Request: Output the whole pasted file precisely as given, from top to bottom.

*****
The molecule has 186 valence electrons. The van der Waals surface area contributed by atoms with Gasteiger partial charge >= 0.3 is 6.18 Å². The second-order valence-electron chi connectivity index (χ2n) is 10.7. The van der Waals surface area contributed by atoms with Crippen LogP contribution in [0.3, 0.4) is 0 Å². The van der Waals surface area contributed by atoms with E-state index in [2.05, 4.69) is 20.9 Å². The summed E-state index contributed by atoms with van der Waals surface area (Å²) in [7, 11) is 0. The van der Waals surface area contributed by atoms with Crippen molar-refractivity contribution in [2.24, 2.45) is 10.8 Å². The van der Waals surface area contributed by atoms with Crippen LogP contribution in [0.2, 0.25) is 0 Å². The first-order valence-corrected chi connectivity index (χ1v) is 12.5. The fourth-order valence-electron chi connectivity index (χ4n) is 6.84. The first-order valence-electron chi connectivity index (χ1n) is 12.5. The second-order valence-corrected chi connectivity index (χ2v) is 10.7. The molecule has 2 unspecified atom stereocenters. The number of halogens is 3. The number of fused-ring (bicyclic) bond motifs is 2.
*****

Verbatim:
The molecule has 186 valence electrons. The van der Waals surface area contributed by atoms with Gasteiger partial charge >= 0.3 is 6.18 Å². The second-order valence-electron chi connectivity index (χ2n) is 10.7. The van der Waals surface area contributed by atoms with Crippen LogP contribution in [0.3, 0.4) is 0 Å². The van der Waals surface area contributed by atoms with E-state index in [2.05, 4.69) is 20.9 Å². The summed E-state index contributed by atoms with van der Waals surface area (Å²) in [7, 11) is 0. The van der Waals surface area contributed by atoms with Crippen molar-refractivity contribution in [2.24, 2.45) is 10.8 Å². The van der Waals surface area contributed by atoms with Crippen LogP contribution in [0.2, 0.25) is 0 Å². The first-order valence-corrected chi connectivity index (χ1v) is 12.5. The fourth-order valence-electron chi connectivity index (χ4n) is 6.84. The first-order valence-electron chi connectivity index (χ1n) is 12.5. The second-order valence-corrected chi connectivity index (χ2v) is 10.7. The molecule has 2 unspecified atom stereocenters. The number of halogens is 3. The number of fused-ring (bicyclic) bond motifs is 2.